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‘society must be willing to tolerate very diverse standards of parenting, including the eccentric, the barely adequate and the inconsistent. It follows too that children will inevitably have both very different experiences of parenting and very unequal consequences flowing from it. It means that some children will experience disadvantage and harm, while others flourish in atmospheres of loving security and emotional stability. These are the consequences of our fallible humanity and it is not the provenance of the state to spare children all the consequences of defective parenting. In any event, it simply could not be done.’Revived in popularity by it being quoted approvingly and developed by the Supreme Court in Re B (Care Proceedings: Appeal)  UKSC 33,  2 FLR 1075.
‘We are all frail human beings, with our fair share of unattractive character traits, which sometimes manifest themselves in bad behaviours which may be copied by our children. But the State does not and cannot take away the children of all the people who commit crimes, who abuse alcohol or drugs, who suffer from physical or mental illnesses or disabilities, or who espouse antisocial political or religious beliefs.’And, in part due to the transparency guidelines meaning that Circuit Judges put their own judgments on Bailii, thrusting His Honour Judge Jack into the spotlight.
‘I deplore any form of domestic violence and I deplore parents who care for children when they are significantly under the influence of drink. But so far as Mr and Mrs C are concerned there is no evidence that I am aware of that any domestic violence between them or any drinking has had an adverse effect on any children who were in their care at the time when it took place. The reality is that in this country there must be tens of thousands of children who are cared for in homes where there is a degree of domestic violence (now very widely defined) and where parents on occasion drink more than they should, I am not condoning that for a moment, but the courts are not in the business of social engineering. The courts are not in the business of providing children with perfect homes. If we took into care and placed for adoption every child whose parents had had a domestic spat and every child whose parents on occasion had drunk too much then the care system would be overwhelmed and there would not be enough adoptive parents. So we have to have a degree of realism about prospective carers who come before the courts.’His Honour Judge Jack’s comments were cited approvingly by the President in Re A (Application for Care and Placement Orders: Local Authority Failings)  EWFC 11 (the case that some have dubbed ‘the welfare of the bundle is the Court’s paramount consideration’ case…).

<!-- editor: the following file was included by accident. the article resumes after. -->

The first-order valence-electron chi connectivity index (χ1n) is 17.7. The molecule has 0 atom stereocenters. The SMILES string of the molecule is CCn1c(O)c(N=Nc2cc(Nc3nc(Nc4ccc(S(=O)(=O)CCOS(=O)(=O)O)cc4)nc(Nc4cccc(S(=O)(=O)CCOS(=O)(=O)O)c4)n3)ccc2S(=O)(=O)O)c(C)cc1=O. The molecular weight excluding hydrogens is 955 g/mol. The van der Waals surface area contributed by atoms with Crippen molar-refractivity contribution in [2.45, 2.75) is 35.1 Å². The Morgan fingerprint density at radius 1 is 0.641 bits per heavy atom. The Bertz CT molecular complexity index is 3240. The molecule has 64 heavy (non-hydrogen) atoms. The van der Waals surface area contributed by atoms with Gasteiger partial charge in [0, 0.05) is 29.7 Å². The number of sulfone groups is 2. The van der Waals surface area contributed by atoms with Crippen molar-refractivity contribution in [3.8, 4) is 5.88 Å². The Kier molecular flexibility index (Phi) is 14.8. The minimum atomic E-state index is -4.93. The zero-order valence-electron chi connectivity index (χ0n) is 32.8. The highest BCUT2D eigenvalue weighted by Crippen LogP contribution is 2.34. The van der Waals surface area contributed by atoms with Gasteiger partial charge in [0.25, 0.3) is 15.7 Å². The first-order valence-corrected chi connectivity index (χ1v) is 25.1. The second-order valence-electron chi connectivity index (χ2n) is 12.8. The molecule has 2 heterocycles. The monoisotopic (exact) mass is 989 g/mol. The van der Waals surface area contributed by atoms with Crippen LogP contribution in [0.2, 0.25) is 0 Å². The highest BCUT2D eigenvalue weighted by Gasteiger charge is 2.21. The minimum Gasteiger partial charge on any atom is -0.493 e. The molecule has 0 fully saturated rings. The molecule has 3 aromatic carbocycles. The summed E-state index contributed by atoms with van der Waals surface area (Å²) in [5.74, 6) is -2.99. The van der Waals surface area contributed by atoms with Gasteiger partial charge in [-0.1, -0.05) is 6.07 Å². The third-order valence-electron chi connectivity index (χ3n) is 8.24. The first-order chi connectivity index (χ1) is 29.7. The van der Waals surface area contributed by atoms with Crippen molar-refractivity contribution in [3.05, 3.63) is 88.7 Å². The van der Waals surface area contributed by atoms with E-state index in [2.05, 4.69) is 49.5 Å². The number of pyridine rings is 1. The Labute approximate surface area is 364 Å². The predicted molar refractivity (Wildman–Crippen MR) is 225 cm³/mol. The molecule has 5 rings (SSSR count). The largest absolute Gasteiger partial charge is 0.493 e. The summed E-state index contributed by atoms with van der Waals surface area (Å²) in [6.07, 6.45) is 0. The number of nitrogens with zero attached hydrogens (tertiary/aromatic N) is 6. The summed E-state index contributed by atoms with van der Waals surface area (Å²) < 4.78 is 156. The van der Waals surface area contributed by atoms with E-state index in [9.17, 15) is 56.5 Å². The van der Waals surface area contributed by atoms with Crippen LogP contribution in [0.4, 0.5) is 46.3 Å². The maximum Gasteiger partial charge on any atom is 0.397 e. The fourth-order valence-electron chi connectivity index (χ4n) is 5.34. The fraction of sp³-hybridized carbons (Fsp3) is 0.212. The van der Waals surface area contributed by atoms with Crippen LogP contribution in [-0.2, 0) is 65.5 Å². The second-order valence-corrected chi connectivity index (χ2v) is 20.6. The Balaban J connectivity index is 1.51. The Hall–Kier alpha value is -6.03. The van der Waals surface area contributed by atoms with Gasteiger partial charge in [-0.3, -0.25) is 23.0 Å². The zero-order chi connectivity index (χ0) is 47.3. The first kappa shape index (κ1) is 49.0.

The State will not take away the children of “those who commit crimes, abuse alcohol or drugs or suffer from physical or mental illness or disability, or who espouse antisocial, political or religious beliefs” simply because those facts are established. It must be demonstrated by the local authority, in the first place, that by reason of one or more of those facts, the child has suffered or is at risk of suffering significant harm.It would no longer be sufficient, for example, for a local authority to prove that a mother has been taking crack cocaine. They would need to show why it was that the mother’s use of crack cocaine had either harmed this child (by way of showing the neglect suffered or an injury suffered as a result of poor supervision) or why it would be LIKELY to. There has to be made explicit a link between the behaviour complained of and the harm that is said to result from that behaviour.
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